Borrego Sun - Since 1949

Nature Watch: Pictographs


Last updated 3/22/2021 at 12:21pm

Kumeyaay pictographs

Reaching into the yawning mouth of the dusty clay pot, I could feel the fingerprints of the native Kumeyaay maker.

It was an overpowering connection to another wilderness traveler who stood in the same spot many centuries ago.

I had found the olla many years ago while hiking with an Anza-Borrego park ranger and after we carefully recorded the location, we carried it back to become part of the park's archeological collection. Today, people who discover such artifacts are encouraged to leave them in place.

Finding pottery left behind by early Native Americans is rare but visitors to Anza-Borrego's remote places are more likely to come upon ancient rock art known as pictographs.

There's a good reason that the locations of these sites are not publicized or marked on park maps.

In places easily accessible to the public, many of these delicate forms of Native American art have been loved to death.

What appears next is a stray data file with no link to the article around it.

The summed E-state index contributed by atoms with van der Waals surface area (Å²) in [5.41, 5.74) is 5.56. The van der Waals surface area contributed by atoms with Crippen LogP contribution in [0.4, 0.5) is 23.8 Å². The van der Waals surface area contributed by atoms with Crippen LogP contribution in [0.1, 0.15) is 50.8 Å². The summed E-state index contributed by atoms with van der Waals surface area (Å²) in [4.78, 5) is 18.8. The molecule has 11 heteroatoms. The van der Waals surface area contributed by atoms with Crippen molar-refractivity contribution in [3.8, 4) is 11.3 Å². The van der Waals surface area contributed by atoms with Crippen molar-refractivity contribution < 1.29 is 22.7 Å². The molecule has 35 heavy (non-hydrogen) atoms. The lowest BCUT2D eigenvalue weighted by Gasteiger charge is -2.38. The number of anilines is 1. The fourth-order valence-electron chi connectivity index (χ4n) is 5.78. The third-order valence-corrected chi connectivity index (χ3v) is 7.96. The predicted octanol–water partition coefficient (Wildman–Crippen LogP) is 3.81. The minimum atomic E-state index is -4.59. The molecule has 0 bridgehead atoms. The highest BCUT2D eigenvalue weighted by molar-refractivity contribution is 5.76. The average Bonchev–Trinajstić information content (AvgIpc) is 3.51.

Attempts to "refresh" the pictographs have actually defaced or even destroyed them.

Other forms of rock art, known as petroglyphs, are carved into boulders and are more durable.

The Anza-Borrego Foundation and the state park have launched a "Leave No Trace" program to teach visitors how to enjoy the desert without damaging the delicate landscape or historical artifacts.

Principle number four is "Leave what you find and do not touch or disturb cultural and historic artifacts."

"Touching rock art causes harm in numerous ways. If you touch rock art you could smear natural oils and dirt you gathered on your hands on to the rock art," said Hayley Elsken, Associate State Archaeologist in Anza-Borrego.

The images are often faded, and continued touching could destroy the delicate pigments made from desert plants and minerals.

"This is very similar to the reason you aren't allowed to touch paintings in museums. We want to protect rock art out of respect for the Kumeyaay people who created it and for the experiences of future visitors to the park," Elsken said. "We want to protect rock art out of respect for the Kumeyaay people who created it and for the experiences of future visitors to the park."

One of Anza-Borrego's biggest treasures is the preservation of open space and an environment that has not changed since the first human footprints appeared.

Included in that landscape are the fading cultural objects of the early people who lived here.

Help preserve them.

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